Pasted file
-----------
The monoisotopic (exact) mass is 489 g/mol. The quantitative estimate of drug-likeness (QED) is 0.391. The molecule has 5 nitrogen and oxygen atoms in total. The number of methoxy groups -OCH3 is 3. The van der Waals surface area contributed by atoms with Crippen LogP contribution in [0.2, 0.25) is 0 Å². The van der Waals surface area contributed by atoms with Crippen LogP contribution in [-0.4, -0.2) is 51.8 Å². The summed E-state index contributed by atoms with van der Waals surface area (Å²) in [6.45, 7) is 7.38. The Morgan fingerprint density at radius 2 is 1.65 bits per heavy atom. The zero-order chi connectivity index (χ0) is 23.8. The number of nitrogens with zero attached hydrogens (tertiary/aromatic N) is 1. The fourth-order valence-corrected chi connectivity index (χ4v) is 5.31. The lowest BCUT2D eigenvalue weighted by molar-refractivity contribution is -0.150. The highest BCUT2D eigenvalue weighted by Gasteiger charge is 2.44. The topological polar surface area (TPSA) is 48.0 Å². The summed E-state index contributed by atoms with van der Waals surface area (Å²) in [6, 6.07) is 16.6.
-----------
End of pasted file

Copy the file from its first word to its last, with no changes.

The monoisotopic (exact) mass is 489 g/mol. The quantitative estimate of drug-likeness (QED) is 0.391. The molecule has 5 nitrogen and oxygen atoms in total. The number of methoxy groups -OCH3 is 3. The van der Waals surface area contributed by atoms with Crippen LogP contribution in [0.2, 0.25) is 0 Å². The van der Waals surface area contributed by atoms with Crippen LogP contribution in [-0.4, -0.2) is 51.8 Å². The summed E-state index contributed by atoms with van der Waals surface area (Å²) in [6.45, 7) is 7.38. The Morgan fingerprint density at radius 2 is 1.65 bits per heavy atom. The zero-order chi connectivity index (χ0) is 23.8. The number of nitrogens with zero attached hydrogens (tertiary/aromatic N) is 1. The fourth-order valence-corrected chi connectivity index (χ4v) is 5.31. The lowest BCUT2D eigenvalue weighted by molar-refractivity contribution is -0.150. The highest BCUT2D eigenvalue weighted by Gasteiger charge is 2.44. The topological polar surface area (TPSA) is 48.0 Å². The summed E-state index contributed by atoms with van der Waals surface area (Å²) in [6, 6.07) is 16.6.